15 Cf. e.g. the definition of the word “Central-Europe” in “Sixty-three Words” (The Art of the Novel, 124-5), or in “Introduction à une variation”. – M.K.: Jacques et son maître. Hommage à Denis Diderot en trois actes. Paris 1981, 18: “[F]ace á l’éternité de la nuit russe, j’ai vécu à Prague la fin violante de la culture occidentale telle qu’elle avait été concue à l’aube des Temps modernes, fondée sur l’individu et sur sa raison, sur le pluralism de la pensée et sur la tolerance. Dans un petit pays occidental, j’ai vécu la fin de l’Occident. C’était ca, le grand adieu.” Cf. Alan Finkielkraut: “Milan Kundera Interview”. – Petro (ed.), 35f.; ibid., 44: “Central Europe represents the destiny of the West, in concentrated form.”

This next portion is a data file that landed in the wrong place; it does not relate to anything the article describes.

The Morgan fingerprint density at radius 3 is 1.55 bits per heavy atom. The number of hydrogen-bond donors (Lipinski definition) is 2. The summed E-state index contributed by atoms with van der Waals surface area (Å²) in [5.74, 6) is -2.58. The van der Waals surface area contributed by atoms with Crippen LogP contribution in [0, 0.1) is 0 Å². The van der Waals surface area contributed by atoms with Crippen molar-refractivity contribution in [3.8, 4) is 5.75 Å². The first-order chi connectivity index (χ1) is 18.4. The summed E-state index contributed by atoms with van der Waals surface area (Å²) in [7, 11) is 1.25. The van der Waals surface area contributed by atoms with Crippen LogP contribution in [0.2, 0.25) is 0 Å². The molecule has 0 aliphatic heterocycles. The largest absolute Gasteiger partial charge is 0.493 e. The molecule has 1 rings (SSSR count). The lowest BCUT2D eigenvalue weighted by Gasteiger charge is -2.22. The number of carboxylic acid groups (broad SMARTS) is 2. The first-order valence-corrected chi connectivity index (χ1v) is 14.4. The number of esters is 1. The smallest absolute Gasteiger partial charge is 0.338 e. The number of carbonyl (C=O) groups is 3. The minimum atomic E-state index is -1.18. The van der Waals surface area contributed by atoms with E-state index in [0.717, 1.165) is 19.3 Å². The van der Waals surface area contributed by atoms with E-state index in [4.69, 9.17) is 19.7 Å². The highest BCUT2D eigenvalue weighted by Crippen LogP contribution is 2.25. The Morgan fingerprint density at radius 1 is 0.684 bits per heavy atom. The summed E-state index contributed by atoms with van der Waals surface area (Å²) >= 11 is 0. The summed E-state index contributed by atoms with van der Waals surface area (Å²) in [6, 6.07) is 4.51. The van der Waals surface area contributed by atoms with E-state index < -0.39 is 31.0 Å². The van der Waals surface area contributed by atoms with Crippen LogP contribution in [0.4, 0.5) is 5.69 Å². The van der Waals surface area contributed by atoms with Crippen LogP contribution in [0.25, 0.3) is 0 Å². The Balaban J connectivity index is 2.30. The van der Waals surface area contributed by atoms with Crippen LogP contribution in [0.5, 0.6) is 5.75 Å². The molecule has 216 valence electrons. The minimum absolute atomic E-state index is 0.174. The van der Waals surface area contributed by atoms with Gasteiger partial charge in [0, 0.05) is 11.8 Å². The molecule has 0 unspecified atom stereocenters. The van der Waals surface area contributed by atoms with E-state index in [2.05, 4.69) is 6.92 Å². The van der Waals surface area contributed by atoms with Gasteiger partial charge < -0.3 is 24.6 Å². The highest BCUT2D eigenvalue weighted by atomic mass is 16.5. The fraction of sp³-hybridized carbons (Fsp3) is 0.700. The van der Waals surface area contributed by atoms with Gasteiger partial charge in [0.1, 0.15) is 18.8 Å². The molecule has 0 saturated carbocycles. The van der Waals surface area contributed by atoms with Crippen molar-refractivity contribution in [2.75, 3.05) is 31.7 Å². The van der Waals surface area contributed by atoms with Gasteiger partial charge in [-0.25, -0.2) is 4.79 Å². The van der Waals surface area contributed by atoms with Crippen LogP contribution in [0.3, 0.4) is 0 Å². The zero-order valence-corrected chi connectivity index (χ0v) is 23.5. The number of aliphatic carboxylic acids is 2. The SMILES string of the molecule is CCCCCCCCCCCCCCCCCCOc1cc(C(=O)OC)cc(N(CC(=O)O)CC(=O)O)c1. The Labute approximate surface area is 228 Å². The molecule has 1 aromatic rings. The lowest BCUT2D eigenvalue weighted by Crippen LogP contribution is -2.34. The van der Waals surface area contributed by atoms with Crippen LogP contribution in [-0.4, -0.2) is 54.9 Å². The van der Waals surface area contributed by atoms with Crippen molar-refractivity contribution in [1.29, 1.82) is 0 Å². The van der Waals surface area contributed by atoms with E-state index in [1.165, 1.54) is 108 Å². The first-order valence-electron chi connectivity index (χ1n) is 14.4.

16 Cf. Ignorance. Trans. Linda Asher. London 2003, 12-13.
17 Cf. Kundera: “The Kidnapped West or Culture Bows Out”; Ladislav Matejka_ “Milan Kundera’s Central Europe.” – Petro (ed.).
18 Peter Petro: “Apropos Dostoyevsky: Brodsky, Kundera and the Definition of Europe”. – Leslie Miller et al. (eds.): Literature and Politics in Central Europe. Columbia, SC, 80. Cf. also Michael Cooke: “Milan Kundera, Cultural Arrogance and Sexual Tyranny.” – Critical Survey 4, 1994.
19 Cf. Kundera’s introduction to the Czech version of The Joke, cit. Fred Misurella: Understanding Milan Kundera. Public Events, Private Affairs. Columbia, SC, 164.